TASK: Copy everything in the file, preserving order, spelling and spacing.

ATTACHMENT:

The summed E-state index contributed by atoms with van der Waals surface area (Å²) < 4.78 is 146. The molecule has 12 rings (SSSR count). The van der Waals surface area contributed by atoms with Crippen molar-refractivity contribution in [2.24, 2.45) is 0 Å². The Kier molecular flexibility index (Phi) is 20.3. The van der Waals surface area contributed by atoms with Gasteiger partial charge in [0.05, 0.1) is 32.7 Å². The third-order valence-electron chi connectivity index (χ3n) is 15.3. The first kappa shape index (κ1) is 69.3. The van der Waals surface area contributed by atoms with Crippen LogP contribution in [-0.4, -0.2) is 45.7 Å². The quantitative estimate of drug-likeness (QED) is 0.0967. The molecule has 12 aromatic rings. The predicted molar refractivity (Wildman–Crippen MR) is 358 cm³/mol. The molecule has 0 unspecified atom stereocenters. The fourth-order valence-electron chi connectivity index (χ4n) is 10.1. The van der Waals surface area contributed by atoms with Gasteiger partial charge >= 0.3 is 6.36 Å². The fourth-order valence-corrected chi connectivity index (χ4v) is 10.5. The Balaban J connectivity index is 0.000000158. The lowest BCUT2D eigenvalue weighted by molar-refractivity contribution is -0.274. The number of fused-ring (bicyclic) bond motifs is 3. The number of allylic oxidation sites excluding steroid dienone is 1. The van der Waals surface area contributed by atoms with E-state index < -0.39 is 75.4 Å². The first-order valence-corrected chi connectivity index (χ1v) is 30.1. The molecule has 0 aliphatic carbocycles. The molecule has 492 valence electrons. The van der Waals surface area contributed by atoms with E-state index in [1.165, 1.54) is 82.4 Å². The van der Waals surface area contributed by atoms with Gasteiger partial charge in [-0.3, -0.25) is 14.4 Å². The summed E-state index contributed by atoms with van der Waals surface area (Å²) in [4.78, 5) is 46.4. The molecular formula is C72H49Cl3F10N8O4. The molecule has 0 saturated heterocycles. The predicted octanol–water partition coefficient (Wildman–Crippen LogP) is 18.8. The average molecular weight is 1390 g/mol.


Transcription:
The summed E-state index contributed by atoms with van der Waals surface area (Å²) < 4.78 is 146. The molecule has 12 rings (SSSR count). The van der Waals surface area contributed by atoms with Crippen molar-refractivity contribution in [2.24, 2.45) is 0 Å². The Kier molecular flexibility index (Phi) is 20.3. The van der Waals surface area contributed by atoms with Gasteiger partial charge in [0.05, 0.1) is 32.7 Å². The third-order valence-electron chi connectivity index (χ3n) is 15.3. The first kappa shape index (κ1) is 69.3. The van der Waals surface area contributed by atoms with Crippen LogP contribution in [-0.4, -0.2) is 45.7 Å². The quantitative estimate of drug-likeness (QED) is 0.0967. The molecule has 12 aromatic rings. The predicted molar refractivity (Wildman–Crippen MR) is 358 cm³/mol. The molecule has 0 unspecified atom stereocenters. The fourth-order valence-electron chi connectivity index (χ4n) is 10.1. The van der Waals surface area contributed by atoms with Gasteiger partial charge >= 0.3 is 6.36 Å². The fourth-order valence-corrected chi connectivity index (χ4v) is 10.5. The Balaban J connectivity index is 0.000000158. The lowest BCUT2D eigenvalue weighted by molar-refractivity contribution is -0.274. The number of fused-ring (bicyclic) bond motifs is 3. The number of allylic oxidation sites excluding steroid dienone is 1. The van der Waals surface area contributed by atoms with E-state index < -0.39 is 75.4 Å². The first-order valence-corrected chi connectivity index (χ1v) is 30.1. The molecule has 0 aliphatic carbocycles. The molecule has 492 valence electrons. The van der Waals surface area contributed by atoms with E-state index in [1.165, 1.54) is 82.4 Å². The van der Waals surface area contributed by atoms with Gasteiger partial charge in [-0.3, -0.25) is 14.4 Å². The summed E-state index contributed by atoms with van der Waals surface area (Å²) in [4.78, 5) is 46.4. The molecular formula is C72H49Cl3F10N8O4. The molecule has 0 saturated heterocycles. The predicted octanol–water partition coefficient (Wildman–Crippen LogP) is 18.8. The average molecular weight is 1390 g/mol.